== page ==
Team Wandell is formed around Josh Wandell, a former collegiate athlete and principal of Elizabethton’s East Side Elementary School. Wandell also loves long-distance running and continued running races even after he had been diagnosed with ALS.
His dedication and his inspirational message of faith over fear led to the formation of Team Wandell and to the first running of the Race for Wandell, the largest road race held annually in Carter County.
Team Wandell has overcome many obstacles over the years, but it was a decision to avoid obstacles that led to the world record.
“There are just too many hills around here,” said Jeff Vance, who is credited with pushing Wandell over the 13.1-mile distance last weekend. He said the team participated in half marathons in Kingsport, Johnson City and Jonesborough, but the hills always took their toll.
That was the reason Team Wandell traveled to Virginia Beach for the Anthem Shamrock Half Marathon.
“Fast and flat, that is how they described the course,” Vance said.
The team has been training to break the record, but Vance said they had some outdated information about it. The team thought the record was 1:54.49. It was only recently that the team discovered the record was 1:43.48.
“We were trying for 1:40,” Vance said of the strategy for Sunday. But the team found the flat surface made the distance much easier than they expected. The splits kept coming in better and better. By the time they were nearing the finish, the record was well in sight.
“The look on Dr. Wandell’s face when we crossed the finish line, it was such a blessing,” Vance said.
Wandell expressed his thoughts by text: “I want to begin by saying how amazing my team is. I have to be honest, I was shocked how quickly Jeff finished. I think he had some left in the tank. I was overcome by emotions as we crossed the finish line. This was a total effort.”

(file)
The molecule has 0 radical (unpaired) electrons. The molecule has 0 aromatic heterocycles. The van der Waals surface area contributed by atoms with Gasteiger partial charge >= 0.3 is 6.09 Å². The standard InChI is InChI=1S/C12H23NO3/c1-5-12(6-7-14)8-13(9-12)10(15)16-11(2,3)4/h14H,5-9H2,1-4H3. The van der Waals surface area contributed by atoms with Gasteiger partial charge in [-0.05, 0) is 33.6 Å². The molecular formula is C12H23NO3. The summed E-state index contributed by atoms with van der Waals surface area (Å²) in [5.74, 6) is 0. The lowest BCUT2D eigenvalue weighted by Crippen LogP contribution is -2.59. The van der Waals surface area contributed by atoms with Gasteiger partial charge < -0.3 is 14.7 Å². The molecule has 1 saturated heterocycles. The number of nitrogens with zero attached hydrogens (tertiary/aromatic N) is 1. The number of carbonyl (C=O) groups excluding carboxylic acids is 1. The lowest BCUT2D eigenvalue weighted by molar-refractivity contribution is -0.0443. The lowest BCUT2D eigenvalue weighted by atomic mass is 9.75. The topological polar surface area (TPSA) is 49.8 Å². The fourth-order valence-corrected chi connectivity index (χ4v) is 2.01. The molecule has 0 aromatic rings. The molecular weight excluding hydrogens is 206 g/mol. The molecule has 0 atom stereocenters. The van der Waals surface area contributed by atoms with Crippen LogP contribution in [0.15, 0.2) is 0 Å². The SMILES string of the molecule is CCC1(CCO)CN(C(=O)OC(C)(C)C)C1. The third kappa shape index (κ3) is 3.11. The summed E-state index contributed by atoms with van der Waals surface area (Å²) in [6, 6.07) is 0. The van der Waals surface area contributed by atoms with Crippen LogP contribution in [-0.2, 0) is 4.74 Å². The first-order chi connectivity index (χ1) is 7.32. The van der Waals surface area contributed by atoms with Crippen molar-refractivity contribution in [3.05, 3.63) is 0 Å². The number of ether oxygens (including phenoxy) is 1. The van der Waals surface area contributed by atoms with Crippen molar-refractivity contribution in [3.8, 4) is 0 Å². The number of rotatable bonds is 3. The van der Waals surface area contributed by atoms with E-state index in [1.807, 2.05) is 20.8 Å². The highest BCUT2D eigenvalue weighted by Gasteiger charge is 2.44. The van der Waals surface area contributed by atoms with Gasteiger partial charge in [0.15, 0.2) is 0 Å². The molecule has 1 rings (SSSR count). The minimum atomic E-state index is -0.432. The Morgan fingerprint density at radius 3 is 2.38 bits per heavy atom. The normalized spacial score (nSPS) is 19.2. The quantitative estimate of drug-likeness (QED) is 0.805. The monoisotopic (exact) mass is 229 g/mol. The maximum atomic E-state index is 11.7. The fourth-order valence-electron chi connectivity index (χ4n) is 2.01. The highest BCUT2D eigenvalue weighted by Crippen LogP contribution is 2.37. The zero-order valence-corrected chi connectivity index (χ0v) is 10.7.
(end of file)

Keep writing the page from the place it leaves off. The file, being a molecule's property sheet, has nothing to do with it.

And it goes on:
While Vance gets the credit for being the pusher on the world record, he said there are several other members of the team who could have set the record.
“We have several people on the team who are strong and fast, I am not sure why I was picked,” Vance said.
In addition to Vance and Wandell, the team members who made the trip to Virginia Beach included: Blaine Beining, Irene Bierie, T.J. Brown, Rick Gray, Lisa Hazlett, Michelle McClellan, Katy Monk, Bryan Powell, Thomas Proffitt, Melinda Salken and Justin Wandell.
Wandell praised his team in his text: “I am more proud that such a large group drove seven hours to be there with us. The record means we have achieved one of our goals and hopefully help promote ALS awareness and help motivate people to chase their dreams.
“I have to give a shout out to my wife and kids, because without them sacrificing for me none of the races would happen.”
T.J. Brown is one of the members of Team Wandell and also a faculty member at Wandell’s old school. He said the team claimed the record even though Wandell is a large man. He said Wandell weighs 198 pounds and the racing cart weighs 55 pounds. There is also a portable ventilator and portable suction machine that adds another 15 pounds. But Brown said, “He ain’t heavy, he’s my brother.”
Vance said the racing chair “is an amazing piece of equipment” that made the weight manageable.
Many of the members of Team Wandell talk about how Wandell inspires them. Vance said he first heard Wandell’s testimony when he was just getting back into running and his inspiring words encouraged him when he attempted his first marathon.
Brown said Wandell keeps setting new goals for the team. The latest goal is to run in a half marathon in Niagara Falls in November. Brown and Vance said they will be applying for their passports soon.